Heimo Zobernig55 Dates: Highlights from the mumok Collection
MUMOK, Wien, Austria
55 Dates is no typical collection catalogue, since the objects are presented by Jakob Lena Knebl in her own expressive and sensual way that playfully transforms our pleasures in seeing and exploring and in physical encounter.
Since the foundation of the mumok collection in 1959 the museum has brought together around 10,000 works by around 1,600 artists. 55 Dates invites you to encounter 55 of these works—in the form of “blind dates” with art. A first encounter and a visual impression is available by means of the book 55 Dates,which aims to be an exhibition in book form. The more physical experience resting on the relationship between object and viewer in the gallery only comes later. This is a radical reversal of the traditional order of things, as here we are not developing a catalogue to accompany an exhibition, but rather an exhibition that derives from a catalogue.
55 Dates is no typical collection catalogue, since the objects are presented by Jakob Lena Knebl in her own expressive and sensual way that playfully transforms our pleasures in seeing and exploring and in physical encounter. The works are removed from their specific art-historical anchors and no longer seen as documentary illustrations of a collecting history, but rather as auratic objects with very individual power.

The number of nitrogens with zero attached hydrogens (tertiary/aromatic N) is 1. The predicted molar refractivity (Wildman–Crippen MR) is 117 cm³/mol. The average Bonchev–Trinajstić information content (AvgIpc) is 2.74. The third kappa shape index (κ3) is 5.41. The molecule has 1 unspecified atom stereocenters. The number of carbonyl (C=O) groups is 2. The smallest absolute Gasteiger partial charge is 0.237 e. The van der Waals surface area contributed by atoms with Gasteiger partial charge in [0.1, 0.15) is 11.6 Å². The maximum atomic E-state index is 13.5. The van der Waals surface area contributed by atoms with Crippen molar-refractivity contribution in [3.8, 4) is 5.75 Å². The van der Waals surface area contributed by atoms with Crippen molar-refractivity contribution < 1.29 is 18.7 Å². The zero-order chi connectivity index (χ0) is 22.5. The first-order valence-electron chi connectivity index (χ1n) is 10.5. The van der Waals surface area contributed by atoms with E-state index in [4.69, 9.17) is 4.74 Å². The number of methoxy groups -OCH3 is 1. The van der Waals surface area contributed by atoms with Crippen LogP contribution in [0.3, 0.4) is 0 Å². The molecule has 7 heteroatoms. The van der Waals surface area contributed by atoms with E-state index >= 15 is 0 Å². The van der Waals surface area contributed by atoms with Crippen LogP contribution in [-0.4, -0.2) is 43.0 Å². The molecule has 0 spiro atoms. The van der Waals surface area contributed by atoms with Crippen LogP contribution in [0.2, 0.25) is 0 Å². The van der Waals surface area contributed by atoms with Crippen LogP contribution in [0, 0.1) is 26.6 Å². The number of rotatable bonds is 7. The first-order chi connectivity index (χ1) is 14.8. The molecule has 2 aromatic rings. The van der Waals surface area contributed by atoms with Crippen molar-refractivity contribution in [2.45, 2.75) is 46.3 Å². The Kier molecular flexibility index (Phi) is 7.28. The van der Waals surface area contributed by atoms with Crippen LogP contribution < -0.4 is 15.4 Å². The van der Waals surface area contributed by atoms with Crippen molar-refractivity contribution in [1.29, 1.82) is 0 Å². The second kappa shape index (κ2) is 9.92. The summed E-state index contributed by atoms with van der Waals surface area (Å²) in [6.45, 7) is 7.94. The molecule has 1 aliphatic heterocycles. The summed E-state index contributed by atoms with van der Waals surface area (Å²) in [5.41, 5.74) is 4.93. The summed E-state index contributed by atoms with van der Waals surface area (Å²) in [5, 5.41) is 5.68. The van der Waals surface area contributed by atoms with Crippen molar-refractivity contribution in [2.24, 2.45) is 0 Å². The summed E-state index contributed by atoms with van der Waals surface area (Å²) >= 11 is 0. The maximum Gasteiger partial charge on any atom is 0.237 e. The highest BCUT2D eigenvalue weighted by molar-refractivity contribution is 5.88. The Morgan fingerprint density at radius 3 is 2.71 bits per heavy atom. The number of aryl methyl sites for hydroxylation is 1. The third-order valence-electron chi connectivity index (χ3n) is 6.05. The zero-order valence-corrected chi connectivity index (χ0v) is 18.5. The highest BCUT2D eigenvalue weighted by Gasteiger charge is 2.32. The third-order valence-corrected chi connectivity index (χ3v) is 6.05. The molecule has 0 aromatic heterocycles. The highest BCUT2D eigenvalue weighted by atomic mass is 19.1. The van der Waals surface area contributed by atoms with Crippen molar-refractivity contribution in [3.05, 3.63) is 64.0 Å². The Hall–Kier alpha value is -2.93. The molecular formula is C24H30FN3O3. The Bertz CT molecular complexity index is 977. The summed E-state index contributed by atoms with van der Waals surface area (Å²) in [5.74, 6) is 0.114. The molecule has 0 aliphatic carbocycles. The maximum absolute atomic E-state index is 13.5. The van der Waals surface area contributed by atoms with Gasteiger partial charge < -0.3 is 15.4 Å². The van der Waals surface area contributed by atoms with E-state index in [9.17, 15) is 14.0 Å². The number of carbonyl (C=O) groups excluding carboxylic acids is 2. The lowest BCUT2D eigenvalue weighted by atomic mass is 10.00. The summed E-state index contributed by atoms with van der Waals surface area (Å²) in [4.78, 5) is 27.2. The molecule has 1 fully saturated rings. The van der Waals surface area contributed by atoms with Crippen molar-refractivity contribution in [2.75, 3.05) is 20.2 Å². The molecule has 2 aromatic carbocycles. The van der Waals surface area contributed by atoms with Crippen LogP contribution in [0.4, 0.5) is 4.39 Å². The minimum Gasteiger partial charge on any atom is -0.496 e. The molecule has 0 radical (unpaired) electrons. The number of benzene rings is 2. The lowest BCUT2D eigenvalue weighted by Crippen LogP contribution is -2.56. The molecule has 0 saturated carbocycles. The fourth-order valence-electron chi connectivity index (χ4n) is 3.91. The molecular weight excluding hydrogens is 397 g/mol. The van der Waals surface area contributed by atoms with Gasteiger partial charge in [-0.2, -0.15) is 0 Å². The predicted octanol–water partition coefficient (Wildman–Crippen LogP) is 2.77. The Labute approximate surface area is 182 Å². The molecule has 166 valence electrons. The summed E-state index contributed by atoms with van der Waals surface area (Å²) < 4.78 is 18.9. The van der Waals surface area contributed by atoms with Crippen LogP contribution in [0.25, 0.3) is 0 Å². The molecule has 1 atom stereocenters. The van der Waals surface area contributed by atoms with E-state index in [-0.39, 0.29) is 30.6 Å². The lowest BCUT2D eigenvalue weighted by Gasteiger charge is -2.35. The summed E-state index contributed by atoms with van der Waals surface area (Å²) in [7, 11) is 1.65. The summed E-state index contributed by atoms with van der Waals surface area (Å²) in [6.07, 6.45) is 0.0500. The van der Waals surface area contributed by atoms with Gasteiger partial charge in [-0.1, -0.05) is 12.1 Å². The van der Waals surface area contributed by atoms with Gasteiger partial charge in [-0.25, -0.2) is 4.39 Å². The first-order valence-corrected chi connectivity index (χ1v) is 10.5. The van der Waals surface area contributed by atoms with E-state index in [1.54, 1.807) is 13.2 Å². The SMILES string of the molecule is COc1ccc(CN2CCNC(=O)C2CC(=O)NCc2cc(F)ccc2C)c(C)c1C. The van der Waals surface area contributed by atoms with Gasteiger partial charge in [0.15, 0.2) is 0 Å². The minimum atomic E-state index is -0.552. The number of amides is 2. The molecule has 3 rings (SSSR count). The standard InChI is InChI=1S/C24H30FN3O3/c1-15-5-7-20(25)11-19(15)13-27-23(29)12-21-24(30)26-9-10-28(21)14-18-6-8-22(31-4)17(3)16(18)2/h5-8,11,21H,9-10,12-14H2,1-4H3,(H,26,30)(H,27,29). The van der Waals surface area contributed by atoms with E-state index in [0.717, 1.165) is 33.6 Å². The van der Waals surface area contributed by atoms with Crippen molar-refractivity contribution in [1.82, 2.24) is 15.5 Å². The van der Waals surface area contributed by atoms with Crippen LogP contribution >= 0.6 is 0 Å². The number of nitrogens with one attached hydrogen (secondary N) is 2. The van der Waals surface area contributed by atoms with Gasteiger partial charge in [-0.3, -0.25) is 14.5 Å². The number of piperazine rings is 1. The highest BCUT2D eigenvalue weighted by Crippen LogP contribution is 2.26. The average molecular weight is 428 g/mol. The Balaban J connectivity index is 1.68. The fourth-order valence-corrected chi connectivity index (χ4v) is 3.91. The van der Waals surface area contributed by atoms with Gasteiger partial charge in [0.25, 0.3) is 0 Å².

55 Dates is also a collection exhibition that takes our encounter with the objects out of the two-dimensionality of a book and into the exhibition gallery, making a paper universe a three-dimensional reality. Here we present artworks not along the lines of the traditional gaze but as a diverse simultaneity of ways of thinking, themes, and artistic media. The selection of works ranges from Paul Klee, Giacomo Balla, and Pablo Picasso to Andy Warhol, and brings together in one space such different approaches as Anna Artaker, Cosima von Bonin, Günter Brus, Friedl Dicker, VALIE EXPORT, Marta Hoepffner, Ed Paschke, and many more. 55 Dates presents a mix of individual preferences and interests, of the well and the lesser known, showing works by artists that have entered into art history and by others who are still to be discovered. Both the publication and the exhibition highlight that art history is not an objective narrative but rather directed and influenced by its protagonists. Neither book nor exhibition can depict the entirety of the mumok collection, and nor do they correspond to conventional expectations of a representative overview or collection of art of the twentieth and twenty-first centuries.